At the same age such hidden until now physiological anomalies of psychosexual development exhibit as androgyny (true and false), transsexualism and transvestism can emerge. Very often the media, that are newspapers, magazines, TV, and society views on gender issues mislead the younger generation (Perry, & Pauletti, 2011). Development of gay sexual minorities that should exist in the developed human society is considered by the part of teens as a call for adherence. Teens’ sex propaganda from the pages of magazines and TV screens leads to the fact that heterosexual relationships are devoid of “forbidden fruit” halo, romance and thrill of first love; they get routine and standard plaque. Homosexual relations, on the contrary, become more valuable as a sign of some kind of “exclusivity” of belonging to “elite” society in eyes of a teenager. Often, a teen faces a choice of psychological gender, although its genetic, gonadal and civilian sex is well established and is the same.
Under such conditions, the basis for the formation of correct sexual behavior is the family. Parents should instill the pride in teenager and direct him/her to start a family. The task of parents is to explain to the child that the reason for any sexual relations can only be his desire (Perry, & Pauletti, 2011). After all, many women do not experience much sexual desire and irresistible attraction to her first sexual partner, and is solvable to this step under the influence of other factors having no direct relationships with sex (Tobin et al., 2010). Neither persuasions by young man, nor mocking of virginity (lately, quite frequent among adolescents), nor looking back at her friends have long been engaged in sex, should be the cause of the early beginning of sexual relations (Perry, & Pauletti, 2011). The concept of “love” completely forgotten by the media exists and can be explained and proved by example of loving parents. Moreover, of course, they and not the friends of the same age should enlighten him/her about the dangers of early sexual relations.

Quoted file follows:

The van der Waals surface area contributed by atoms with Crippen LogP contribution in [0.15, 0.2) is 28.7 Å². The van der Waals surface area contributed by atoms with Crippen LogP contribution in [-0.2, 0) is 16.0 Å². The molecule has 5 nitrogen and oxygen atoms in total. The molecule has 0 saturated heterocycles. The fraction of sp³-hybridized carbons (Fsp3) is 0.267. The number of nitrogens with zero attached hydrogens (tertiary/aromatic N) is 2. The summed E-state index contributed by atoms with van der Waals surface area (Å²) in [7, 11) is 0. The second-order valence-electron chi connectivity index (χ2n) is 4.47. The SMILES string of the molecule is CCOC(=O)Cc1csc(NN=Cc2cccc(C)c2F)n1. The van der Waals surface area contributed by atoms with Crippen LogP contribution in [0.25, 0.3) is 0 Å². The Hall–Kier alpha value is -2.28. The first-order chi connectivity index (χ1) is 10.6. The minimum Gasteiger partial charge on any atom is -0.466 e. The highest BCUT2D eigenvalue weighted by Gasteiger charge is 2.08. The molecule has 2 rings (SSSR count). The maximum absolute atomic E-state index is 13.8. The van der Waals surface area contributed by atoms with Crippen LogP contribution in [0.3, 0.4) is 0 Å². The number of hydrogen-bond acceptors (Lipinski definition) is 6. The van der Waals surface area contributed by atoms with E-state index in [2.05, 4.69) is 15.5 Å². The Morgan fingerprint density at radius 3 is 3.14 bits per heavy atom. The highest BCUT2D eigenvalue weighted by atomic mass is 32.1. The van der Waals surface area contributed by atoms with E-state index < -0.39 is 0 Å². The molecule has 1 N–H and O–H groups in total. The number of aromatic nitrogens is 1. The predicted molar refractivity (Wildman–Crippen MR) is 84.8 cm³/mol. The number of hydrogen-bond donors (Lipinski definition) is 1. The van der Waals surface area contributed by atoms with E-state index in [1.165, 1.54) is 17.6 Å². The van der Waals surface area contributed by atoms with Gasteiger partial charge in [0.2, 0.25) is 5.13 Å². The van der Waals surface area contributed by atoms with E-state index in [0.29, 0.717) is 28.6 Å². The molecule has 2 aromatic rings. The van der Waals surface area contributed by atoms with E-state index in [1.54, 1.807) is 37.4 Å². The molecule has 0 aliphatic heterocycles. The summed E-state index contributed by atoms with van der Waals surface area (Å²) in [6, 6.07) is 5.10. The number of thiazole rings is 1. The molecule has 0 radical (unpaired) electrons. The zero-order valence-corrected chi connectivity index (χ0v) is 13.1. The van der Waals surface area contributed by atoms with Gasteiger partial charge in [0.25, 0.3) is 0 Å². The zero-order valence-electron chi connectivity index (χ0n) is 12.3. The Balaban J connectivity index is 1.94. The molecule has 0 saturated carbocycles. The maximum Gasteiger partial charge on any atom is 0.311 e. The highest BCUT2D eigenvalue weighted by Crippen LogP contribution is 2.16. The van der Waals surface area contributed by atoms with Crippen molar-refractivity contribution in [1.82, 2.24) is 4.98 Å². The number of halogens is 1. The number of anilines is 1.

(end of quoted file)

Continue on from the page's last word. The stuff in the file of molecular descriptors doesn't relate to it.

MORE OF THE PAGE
Children learn social norms and values in the process of imitation parents and identifying with them. The child is unconsciously guided by the example of parents trying to be the same as they take over the features of sex-role behavior of parents. With regard to parenting, there is a widespread belief that the mother in the family creates emotional climate, which largely influence the formation of spiritual well-being of the child, and the father plays a role in the normalization of the world of the child, in the formation of values, fundamental ethical values, and pictures of himself (Tobin et al., 2011). Father, for both boys and girls, promotes the self-adequate child, allowing them to better cope with the challenges of interpersonal communication than the children who are brought up without a father or his inadequate impact.